|Still from "Shockwave Darkside" (2014) - image source: Alien Bee|
The premise of "Shockwave Darkside" (2014, NR, 87 min., distributed by Uncork'd Entertainment) is compelling. In a dystopian future involving a depleted and wasted Earth, a war between those who believe in religion and those who do not results in the banishment of believers to the Moon. The war is really over water, which has grown scarce on Earth. When the Unlights (which is what the Banished call the unbelievers) run out of water on Earth, they go after the supplies of the Banished, who have learned how to harvest ice buried deep below the Moon's surface.
The story involves a group of five Banished soldiers who are sent to defend a Banished city that is under attack by the Unlights. Miraculously, some of them survive after Unlight attack satellites shoot down their troop transport ship. They attempt to cross the lunar surface on foot to an extraction point, but they are dogged by Unlight attackers and an attack satellite. Their numbers as well as their supply of air dwindles. While attempting to survive, they make an unexpected discovery that could change the course of the war.
|Still of gunship in Shockwave Darkside (2014) - image source: IMDb|
The execution of the story is what one would expect from a low-budget, indie production. The film is heavy with low-cost visual special effects and CGI that make it appear like a video game at times. There are too many shots that are framed through distracting heads-up displays on the characters' helmet visors. The Unlight attack satellite tracks them through a radar display that is confusingly abstract. The spacesuits that the characters wear are very boxy and angular, reminiscent of 1960s sci-fi. The characters themselves speak in a jargon that's hard at first to pick up. It's all very retro.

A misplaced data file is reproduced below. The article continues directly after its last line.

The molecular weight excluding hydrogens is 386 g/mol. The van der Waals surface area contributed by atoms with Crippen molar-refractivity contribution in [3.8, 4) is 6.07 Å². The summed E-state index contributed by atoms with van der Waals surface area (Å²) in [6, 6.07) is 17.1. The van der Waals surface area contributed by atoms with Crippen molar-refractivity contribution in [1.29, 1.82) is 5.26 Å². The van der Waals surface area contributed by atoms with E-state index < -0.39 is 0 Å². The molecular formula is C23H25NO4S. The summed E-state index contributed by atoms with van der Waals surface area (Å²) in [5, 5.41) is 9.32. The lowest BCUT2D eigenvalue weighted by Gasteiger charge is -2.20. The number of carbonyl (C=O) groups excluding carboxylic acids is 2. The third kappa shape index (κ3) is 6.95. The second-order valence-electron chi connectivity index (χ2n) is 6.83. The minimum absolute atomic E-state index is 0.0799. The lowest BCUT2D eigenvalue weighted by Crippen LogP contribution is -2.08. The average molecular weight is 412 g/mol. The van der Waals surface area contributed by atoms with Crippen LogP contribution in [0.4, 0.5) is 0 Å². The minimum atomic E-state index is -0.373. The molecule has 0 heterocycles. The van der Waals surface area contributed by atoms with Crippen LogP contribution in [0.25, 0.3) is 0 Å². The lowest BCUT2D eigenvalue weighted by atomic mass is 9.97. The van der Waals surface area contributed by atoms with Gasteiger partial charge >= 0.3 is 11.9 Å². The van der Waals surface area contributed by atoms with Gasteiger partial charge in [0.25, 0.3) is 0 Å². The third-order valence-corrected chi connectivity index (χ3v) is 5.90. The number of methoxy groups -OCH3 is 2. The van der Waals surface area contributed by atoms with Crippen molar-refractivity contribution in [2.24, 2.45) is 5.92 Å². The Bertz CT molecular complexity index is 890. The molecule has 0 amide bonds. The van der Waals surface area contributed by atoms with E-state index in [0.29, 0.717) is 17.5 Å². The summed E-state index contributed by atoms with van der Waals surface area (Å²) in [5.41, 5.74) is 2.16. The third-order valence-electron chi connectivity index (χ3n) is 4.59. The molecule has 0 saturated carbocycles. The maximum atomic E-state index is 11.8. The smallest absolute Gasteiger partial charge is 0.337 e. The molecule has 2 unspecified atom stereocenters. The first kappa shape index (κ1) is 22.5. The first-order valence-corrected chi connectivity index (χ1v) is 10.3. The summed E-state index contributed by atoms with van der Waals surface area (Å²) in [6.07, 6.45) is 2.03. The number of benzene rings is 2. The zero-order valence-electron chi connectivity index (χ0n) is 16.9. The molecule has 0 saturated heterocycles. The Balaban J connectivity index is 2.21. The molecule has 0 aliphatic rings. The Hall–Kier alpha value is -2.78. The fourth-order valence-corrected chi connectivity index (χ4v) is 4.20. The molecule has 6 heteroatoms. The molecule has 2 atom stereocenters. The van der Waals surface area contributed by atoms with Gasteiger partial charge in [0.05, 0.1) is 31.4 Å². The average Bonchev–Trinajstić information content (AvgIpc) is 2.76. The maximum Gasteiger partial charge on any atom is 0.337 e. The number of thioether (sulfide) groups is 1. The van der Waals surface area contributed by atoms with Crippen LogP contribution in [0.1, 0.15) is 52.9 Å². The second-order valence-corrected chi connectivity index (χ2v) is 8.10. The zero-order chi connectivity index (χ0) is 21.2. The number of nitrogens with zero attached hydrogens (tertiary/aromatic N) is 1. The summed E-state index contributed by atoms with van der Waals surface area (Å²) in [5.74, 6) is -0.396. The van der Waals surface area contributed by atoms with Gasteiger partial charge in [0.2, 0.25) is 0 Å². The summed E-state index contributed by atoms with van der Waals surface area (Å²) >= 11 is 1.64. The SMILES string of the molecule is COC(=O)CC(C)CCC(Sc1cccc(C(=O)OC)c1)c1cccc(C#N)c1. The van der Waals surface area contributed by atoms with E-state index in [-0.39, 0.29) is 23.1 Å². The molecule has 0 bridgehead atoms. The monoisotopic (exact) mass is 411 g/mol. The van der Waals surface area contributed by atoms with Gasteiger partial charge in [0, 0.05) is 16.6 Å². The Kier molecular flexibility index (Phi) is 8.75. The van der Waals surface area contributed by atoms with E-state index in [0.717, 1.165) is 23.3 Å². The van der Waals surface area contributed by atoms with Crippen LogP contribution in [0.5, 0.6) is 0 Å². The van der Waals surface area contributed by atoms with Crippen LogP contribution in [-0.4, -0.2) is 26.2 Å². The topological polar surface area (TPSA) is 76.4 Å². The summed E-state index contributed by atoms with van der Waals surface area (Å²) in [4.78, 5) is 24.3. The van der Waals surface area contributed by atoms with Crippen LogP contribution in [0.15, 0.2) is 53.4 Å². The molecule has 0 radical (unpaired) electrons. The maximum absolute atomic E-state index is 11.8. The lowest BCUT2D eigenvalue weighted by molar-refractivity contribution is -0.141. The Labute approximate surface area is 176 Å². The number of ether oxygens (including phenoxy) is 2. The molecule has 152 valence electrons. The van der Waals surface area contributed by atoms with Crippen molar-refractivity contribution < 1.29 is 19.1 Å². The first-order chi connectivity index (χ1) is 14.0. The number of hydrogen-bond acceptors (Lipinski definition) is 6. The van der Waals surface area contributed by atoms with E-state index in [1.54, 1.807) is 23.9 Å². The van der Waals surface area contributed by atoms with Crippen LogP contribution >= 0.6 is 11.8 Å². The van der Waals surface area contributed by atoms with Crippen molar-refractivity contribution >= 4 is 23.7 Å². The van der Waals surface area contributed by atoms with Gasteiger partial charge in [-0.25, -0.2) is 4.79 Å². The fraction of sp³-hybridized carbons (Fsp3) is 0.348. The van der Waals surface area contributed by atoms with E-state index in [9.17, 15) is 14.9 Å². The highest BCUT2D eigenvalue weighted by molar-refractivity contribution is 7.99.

What saves the film from complete failure (defined as deciding to stop watching midway through the viewing) is the dramatic conflict among the group of five. It is based partly on personality clashes and partly on religious ideology. Jay Weisman, the film's writer-director, cleverly devised hybrid religions for his film's universe. This is clever because it avoids offending followers of any real-world religions while still raising the question of coexistence among all human beings, regardless of creed.
|Still of Mei Melançon as The Machine in "Shockwave Darkside" (2014) - image source: IMDb|
A mercenary fighter, Sgt. Dalton (Bill Sage, "We Are What We Are," 2013), represents the neutral ground of this question. He's in it for himself, but he also has a personal stake in the war. His counterpart is another Sergeant, nicknamed "The Machine" (Mei Melançon, "X-Men: The Last Stand," 2006). She motivates her troops with a little bit of carrot and a lot of stick. Underneath her somewhat gruff exterior, she is a mom who is fighting to keep her children alive and safe. Corporal Kim (Rich Ceraulo, "Death Sentence," 2007) is a not-so-faithful Rage Monk who is known for both his fighting skills and his history of insubordination. Private Lang (Sonequa Martin-Green, "The Walking Dead," 2010) and Private Schorr (Alexander Cendese, "Best Man in the Dark," 2014) are two young and naive recruits who have a lot to learn about life.
TFK's Rating (on IMDb): 3 out of 10 stars (in its current form)
Disclosure: October Coast provided TFK with access to an online screener of the film for review purposes only. This website and its author received no monetary compensation for this review.